This is Part 1 of a two-part series about shareholder activism in honor of it being Shareholder Meeting Season. This is the Season when corporations hold their annual meetings. During these meetings or via proxy voting, shareholders vote to approve or reject directors for the board, internal proposals, and external shareholder proposals.
“I asked … about TPG and people said ‘Oh they’re motherfuckers” … If we want to change things … we can’t be hippie-sh …. [Sustainable] investing has been an excuse for good people to do bad deals … and with TPG and the discipline this company brings … I think we can really unlock a lot of resources”. Bono – 2017 Skoll World Forum
Sustainable Investing Is Evolving
Sustainable investing has been changing at a rapid pace. It has been almost three years since TPG, a global private equity firm, in partnership with Bono and Jeff Skoll, raised $2 billion for The Rise Fund. The Rise Fund is currently the largest private sustainable investing fund. Bank of America and UBS are investors. The Board includes renowned philanthropists like Laurene Powell Jobs, Mo Ibrahim, and Pierre Omidyar. The logic behind a partnership between philanthropists and corporate raiders like TPG to create The Rise Fund is best articulated by Bono’s words. Unfortunately, the biggest recent story about The Rise Fund was when co-founder Bill McGlashan was caught up in the college admissions cheating scandal. McGlashan’s transgressions aside, sustainable investing WOULD likely benefit from the discipline of private equity as well as other features from the traditional investing world.
A group I feel would increase the credibility and success of sustainable investing are activist investors. Activist investors (or shareholders) attempt to gain control of a company in order to pressure its management into making changes or replace its management outright. Activist investors gain control through purchasing large numbers of public company shares and/or obtaining board seats. When certain activist investors target companies, the market can respond positively. For example, when Carl Icahn, a legendary activist investor, took a $3 billion stake in Apple (which represented less than 1% of the outstanding shares), the stock price went up.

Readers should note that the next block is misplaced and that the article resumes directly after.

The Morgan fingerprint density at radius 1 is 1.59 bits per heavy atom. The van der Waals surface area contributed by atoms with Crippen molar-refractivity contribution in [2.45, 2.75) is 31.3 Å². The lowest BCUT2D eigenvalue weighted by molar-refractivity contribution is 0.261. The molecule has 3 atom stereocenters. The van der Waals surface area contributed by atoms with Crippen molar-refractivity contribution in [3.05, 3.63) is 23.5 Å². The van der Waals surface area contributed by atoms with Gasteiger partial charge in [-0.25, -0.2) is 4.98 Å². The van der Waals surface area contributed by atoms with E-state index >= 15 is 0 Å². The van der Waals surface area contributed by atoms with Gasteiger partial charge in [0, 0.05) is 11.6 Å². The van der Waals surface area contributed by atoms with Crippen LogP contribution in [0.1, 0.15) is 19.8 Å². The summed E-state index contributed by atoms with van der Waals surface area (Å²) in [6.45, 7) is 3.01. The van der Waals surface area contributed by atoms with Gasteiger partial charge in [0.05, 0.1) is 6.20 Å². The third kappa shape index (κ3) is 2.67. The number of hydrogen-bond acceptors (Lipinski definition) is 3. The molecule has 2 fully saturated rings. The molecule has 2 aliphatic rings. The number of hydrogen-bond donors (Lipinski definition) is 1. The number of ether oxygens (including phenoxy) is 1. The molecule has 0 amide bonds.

While some consider activist investors as vultures, a slightly kinder term than motherfucker, a recent study from Columbia Business School has shown activists can make companies stronger by making companies leaner, more focused and innovative. Activist investors like Elliott Management have even exposed emerging market corruption. The additional transparency from Elliott’s sovereign debt investment was not the fund’s ultimate goal. However, the example demonstrates how this form of investing can make companies and even countries better.
Ruthless Sustainability Challenges
The results would be incredible if there emerged activist investors who decided to be as ruthless about sustainability as Icahn or Elliott are ruthless about making money. However, there are several challenges which may hinder “ruthless sustainability”. These challenges may include:
- Timing – Activist investors build up their reputation over a number of successful investments. The early sustainable activist investor will have to demonstrate they can deliver returns and impact, which will take time.
- Credibility – Billionaire activist investors are not perceived as interested in sustainability. Conversely, the market may not respond to a sustainable investor in the same way it would respond to a “vulture” fund.
- Balance – Some investments may deliver more profit than impact. Others will have impact with a lower return on investment. A standard activist investor only has to worry about the bottom line.
Nevertheless, it’s exciting to imagine Carl Icahn or Paul Singer, the head of Elliot Management, bringing their talents to sustainable investing. Now is potentially a good time to start the ruthless sustainability trend. When corporations were desperate for cash in 2008, Warren Buffett was able to negotiate a deal with Goldman Sachs that would have been impossible in 2007. Today a similar situation exists with many companies desperate for liquidity. While sustainable investor activism doesn’t exist beyond sustainable shareholder resolutions, I’m hopeful that a reformed “vulture” will enter sustainable investing and fulfill Bono’s prophesy of motherfuckers unlocking resources.
Tune in tomorrow for Part 2 of the shareholder activism series.
Photo by Anton Petrov